Published in Multimedia
Tuesday, 22 November 2016

DRC: The election that never happened

The 2016 elections of the Democratic Republic of Congo (DRC) were scheduled for mid-September this year, and then postponed to 27 November. But the country is still nowhere near being ready to conduct a legitimate vote, and tensions there are reaching critical levels. What should South Africa be doing to help?

'Help'. That was the one-word message I received from my contact in the DRC. It was enough to tell me everything I needed to know.

Published in Opinion & Analysis
Monday, 14 November 2016

A Trump Presidency: Africa responds

The historic and shocking victory of Donald J Trump as the 45th President of the United States of America was announced on 10 November 2016. Flummoxed by what is now being dubbed ‘the biggest political upset in modern history’, global markets shuddered, commentators reeled; and we all stood momentarily, mouths agape, letting the news set in.

Published in News & Announcements

Eight years ago the American people voted for “Yes, we can”, Barack Obama’s politics of hope. Eight years ago many across the world were celebrating the election of the first African-American president and the new politics that it might bring. But over the last eight years we have seen a rise in political extremes both in the US and across Europe.

Published in Opinion & Analysis

At long last, the most bruising and sometimes farcical election in recent US history has come to a close. What seemed unthinkable to many just a year ago has happened and Donald Trump will be the next president of the United States. While markets have slumped in response, one thing is certain: nearly half of the US population is now faced with a president that they resolutely view as unfit to lead.

Published in Opinion & Analysis

In the run-up to this year’s presidential elections in the US, SAIIA’s experts will be providing weekly updates on the key developments, with a view to how the issues at stake might affect South Africa and Africa.

Published in Opinion & Analysis

With eight countries already going to the polls and seven more planning to do so before December, 2016 has been a busy year for elections in Africa. At the halfway point of the year, what can be concluded about democratic processes across the continent? And what can be expected from the coming months?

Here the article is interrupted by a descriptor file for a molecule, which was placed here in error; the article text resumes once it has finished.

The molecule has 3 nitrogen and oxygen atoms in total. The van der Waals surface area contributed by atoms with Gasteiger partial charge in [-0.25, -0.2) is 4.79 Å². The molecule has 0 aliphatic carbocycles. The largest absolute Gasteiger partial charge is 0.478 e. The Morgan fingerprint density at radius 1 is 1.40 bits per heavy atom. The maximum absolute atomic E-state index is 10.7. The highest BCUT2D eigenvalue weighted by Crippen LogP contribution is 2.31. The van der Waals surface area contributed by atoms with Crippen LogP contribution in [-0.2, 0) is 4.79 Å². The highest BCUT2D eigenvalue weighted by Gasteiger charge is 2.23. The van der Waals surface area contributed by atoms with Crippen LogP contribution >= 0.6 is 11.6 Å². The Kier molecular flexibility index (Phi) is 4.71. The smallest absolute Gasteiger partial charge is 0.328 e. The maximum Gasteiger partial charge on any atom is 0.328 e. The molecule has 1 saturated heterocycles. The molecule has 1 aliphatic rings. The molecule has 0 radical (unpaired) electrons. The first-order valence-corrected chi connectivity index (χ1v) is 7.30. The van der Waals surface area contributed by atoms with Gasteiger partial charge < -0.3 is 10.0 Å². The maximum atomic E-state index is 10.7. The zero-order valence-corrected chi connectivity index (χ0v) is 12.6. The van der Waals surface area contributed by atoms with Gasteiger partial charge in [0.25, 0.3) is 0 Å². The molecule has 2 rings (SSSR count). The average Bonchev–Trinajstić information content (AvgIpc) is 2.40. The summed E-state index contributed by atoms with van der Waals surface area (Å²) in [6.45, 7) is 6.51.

Published in Opinion & Analysis

The 2016 US presidential elections are just around the corner, and the world has been watching closely as this year’s particularly colourful and controversial campaigns have unfolded. Last week, when South Africa's Minister of International Relations and Co-operation, Nkoana Maite-Mashabane, was asked about her position on the US elections, she responded that she does not really care who wins. This begs the question: can Africa’s most sophisticated economy afford to ignore the US elections?

Published in Opinion & Analysis

Incumbent President Yoweri Museveni has extended his 30-year rule of Uganda by at least another five years as a result of his definitive first round electoral victory over his closest rival, Kizza Besigye, who once served as his medical doctor during the bush war against Idi Amin. Besigye has lost the last three elections to Museveni and in 2011 petitioned the Supreme Court, alleging that the results of the elections were rigged. Museveni’s victory was widely anticipated by most political observers inside and outside the country. These are the undisputed facts of the 2016 elections.

Published in Opinion & Analysis
‘Change’ was the word de jour as citizens headed to the polls for the fifth multi-party elections in Tanzania on 25 October 2015. At first glance, Tanzania seems to be a country on a clear trajectory to prosperity – maintaining a GDP growth rate of around 7 percent. Despite this impressive macroeconomic growth, distribution of wealth has been inadequate and poverty levels remain high. So did these polls deliver anything different?
Published in Opinion & Analysis